Alternative Title

NCKRI Symposium 2: Proceedings of the Thirteenth Multidisciplinary Conference on Sinkholes and the Engineering and Environmental Impacts of Karst



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Publication Date

May 2013


pg(s) 299-309 Agricultural development in the Saraburi Province of Central Thailand has increased the demand for groundwater resources. Hydrogeological investigations have been undertaken by Department of Groundwater Resources (DGR) to identify potential zones of groundwater in the karstified limestone of the Saraburi group. The area is located 120 km north of Bangkok between the cities of Saraburi and Pak Chong in the south, Lopburi to the west, Chai Badan and Nong Pong to the north, and Nakhon Ratchasima to the east. It covers the following districts: Amphoe Pack Chong, Nakhon Ratchasima Province; Amphoe Muang Muak Lek, Khangnoi, Phaputabat, Wong Muang and Chalormphrakiat in Saraburi Province; and Amphoe Moung, Lamsonthi, Phatananikom, Thaluang and Chaibadan in Lopburi Province (Figure 1). The topography is characterized by mountain ranges, karstic plateaus, and rolling hills of low to medium relief, with low lands in between. The mountainous ridge elevation reaches over 800 m above sea level (ASL), karstic plateaus are developed between 300 and 500 m ASL, and the low lands are at about 100 m ASL. In the karstic plateaus and mountains areas, springs, caves, and dry stream beds exist. In dry periods, some streams in low land areas are dry, but the large rivers continue flowing. Tropical climate (Monsoon type) with two distinct seasons is characteristic of this area. The dry season begins in October and ends in May, followed by a monsoon season between June and September. Annual rainfall ranges between 1,500 and 2,000 mm and temperature ranges between 20.00C and 40.70C. The area is underlain by the limestone of the Saraburi Group of Permian age. The limestone is exposed as a chain of hills, ridges, and occasionally as mounds which create classic 'tower karst' scenery. The rainforests, excessive rainfall and widely variable climatic conditions caused a karst landscape and cave-forming environment to develop, with streams draining into the limestones from mountain catchments. In this area, the mature karst is locally fringed by tall cliffs that overlook valleys and closed basins. The area underlain by limestone is extensive and rainfall is abundant. Therefore karstification potential exceeds 200m vertically. Exokarst landforms are well represented. Various types of karrens, tsingi, small- to medium- sized sinkholes, sinking streams, and closed depressions were identified during site investigation. A dye study performed in October 2012 indicated the hydraulic connection between a sinking stream and Tham Lumphini Suan Hin Spring, and a water supply well (Well 114) located 300 meters southwest of the spring. Based on the dye study, the protection area for the Well 114 and the spring also includes the closed depressions. Open Access - Permission by Publisher See Extended description for more information.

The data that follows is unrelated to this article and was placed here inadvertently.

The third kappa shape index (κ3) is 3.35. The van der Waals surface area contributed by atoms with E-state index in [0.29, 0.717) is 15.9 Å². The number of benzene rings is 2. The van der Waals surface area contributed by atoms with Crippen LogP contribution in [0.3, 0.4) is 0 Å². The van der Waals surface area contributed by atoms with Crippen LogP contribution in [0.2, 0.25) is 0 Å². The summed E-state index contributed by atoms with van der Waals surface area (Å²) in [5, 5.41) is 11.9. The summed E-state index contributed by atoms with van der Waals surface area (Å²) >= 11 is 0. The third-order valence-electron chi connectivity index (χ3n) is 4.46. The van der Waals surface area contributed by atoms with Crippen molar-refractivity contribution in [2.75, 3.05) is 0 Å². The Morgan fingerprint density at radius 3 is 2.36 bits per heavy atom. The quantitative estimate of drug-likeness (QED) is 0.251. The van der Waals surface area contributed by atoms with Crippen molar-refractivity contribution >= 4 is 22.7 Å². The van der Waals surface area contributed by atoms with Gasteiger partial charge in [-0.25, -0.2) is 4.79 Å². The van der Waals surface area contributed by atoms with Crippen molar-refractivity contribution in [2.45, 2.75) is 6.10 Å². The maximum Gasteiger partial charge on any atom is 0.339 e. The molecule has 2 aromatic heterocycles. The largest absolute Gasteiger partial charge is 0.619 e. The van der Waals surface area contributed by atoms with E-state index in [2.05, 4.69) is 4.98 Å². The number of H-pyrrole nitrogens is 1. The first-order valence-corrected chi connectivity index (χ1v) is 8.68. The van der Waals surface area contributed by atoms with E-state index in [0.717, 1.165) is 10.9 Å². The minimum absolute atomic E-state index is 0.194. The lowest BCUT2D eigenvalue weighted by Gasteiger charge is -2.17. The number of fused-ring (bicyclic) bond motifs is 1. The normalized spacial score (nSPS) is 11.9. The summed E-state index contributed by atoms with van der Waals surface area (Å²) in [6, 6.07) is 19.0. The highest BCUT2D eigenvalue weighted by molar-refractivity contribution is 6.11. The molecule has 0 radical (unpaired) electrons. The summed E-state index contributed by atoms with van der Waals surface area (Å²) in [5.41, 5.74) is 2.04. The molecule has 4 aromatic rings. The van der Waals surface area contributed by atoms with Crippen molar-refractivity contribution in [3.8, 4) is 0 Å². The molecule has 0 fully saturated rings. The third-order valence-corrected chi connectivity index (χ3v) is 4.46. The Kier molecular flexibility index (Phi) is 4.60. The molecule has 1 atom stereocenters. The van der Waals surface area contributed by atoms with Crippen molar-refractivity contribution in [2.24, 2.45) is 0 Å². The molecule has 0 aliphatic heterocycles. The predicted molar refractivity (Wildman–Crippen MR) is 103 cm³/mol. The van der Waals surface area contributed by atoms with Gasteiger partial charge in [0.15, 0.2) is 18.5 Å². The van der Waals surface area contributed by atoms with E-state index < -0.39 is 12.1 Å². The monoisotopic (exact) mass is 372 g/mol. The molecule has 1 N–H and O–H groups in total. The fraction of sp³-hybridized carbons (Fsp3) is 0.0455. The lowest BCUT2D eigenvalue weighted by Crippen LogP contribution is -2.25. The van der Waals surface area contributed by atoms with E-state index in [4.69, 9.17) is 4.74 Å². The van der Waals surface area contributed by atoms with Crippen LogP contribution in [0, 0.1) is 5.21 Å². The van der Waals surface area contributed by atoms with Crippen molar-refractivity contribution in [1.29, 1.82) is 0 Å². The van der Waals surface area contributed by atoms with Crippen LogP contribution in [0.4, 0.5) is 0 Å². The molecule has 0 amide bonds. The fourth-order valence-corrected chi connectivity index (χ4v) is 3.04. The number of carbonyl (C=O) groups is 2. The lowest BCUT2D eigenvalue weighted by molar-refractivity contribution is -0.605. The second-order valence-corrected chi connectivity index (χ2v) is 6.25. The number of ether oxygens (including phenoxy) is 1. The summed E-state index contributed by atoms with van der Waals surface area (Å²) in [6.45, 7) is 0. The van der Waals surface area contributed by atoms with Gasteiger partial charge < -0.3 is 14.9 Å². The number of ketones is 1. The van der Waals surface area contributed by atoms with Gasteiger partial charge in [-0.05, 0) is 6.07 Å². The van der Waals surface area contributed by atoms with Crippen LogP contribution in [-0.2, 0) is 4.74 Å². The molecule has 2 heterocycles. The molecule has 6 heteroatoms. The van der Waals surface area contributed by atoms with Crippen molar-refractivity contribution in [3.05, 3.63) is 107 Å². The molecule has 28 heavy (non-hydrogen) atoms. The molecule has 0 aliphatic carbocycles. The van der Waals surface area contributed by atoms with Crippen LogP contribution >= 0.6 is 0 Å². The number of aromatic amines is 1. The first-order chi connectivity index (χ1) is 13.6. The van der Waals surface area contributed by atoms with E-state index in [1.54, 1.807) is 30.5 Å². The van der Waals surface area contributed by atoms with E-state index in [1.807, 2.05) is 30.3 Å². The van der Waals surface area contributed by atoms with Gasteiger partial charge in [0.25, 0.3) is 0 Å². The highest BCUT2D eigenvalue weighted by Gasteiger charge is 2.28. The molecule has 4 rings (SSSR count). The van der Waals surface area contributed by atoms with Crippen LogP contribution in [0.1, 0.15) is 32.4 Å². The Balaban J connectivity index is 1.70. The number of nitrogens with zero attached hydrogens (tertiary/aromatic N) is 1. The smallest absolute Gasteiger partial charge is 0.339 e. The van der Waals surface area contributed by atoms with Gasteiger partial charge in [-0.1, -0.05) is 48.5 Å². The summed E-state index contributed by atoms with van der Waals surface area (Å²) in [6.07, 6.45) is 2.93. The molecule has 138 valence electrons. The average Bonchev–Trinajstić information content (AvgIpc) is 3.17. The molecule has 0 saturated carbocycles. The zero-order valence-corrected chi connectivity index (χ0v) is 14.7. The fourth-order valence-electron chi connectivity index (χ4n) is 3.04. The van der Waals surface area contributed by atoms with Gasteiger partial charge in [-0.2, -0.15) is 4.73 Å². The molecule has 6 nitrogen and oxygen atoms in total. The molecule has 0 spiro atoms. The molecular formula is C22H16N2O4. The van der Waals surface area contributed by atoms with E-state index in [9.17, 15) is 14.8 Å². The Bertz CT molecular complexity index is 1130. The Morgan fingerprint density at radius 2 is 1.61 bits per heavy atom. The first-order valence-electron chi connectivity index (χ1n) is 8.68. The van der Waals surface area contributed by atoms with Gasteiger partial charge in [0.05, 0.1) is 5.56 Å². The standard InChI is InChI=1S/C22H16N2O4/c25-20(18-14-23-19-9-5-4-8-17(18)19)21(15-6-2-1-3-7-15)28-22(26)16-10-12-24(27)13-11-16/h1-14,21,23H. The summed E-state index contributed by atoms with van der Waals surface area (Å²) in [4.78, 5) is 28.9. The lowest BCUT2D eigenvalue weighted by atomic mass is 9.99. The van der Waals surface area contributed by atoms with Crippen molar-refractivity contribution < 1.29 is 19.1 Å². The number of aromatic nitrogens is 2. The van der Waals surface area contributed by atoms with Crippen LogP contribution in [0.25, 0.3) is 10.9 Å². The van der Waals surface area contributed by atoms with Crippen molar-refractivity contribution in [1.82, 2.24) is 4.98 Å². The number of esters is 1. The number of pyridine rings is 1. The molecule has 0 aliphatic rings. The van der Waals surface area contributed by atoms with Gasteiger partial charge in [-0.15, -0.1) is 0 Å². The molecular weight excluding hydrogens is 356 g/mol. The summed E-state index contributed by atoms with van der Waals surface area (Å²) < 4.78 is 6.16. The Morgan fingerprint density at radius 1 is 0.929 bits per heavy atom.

Conference Proceeding


University of South Florida





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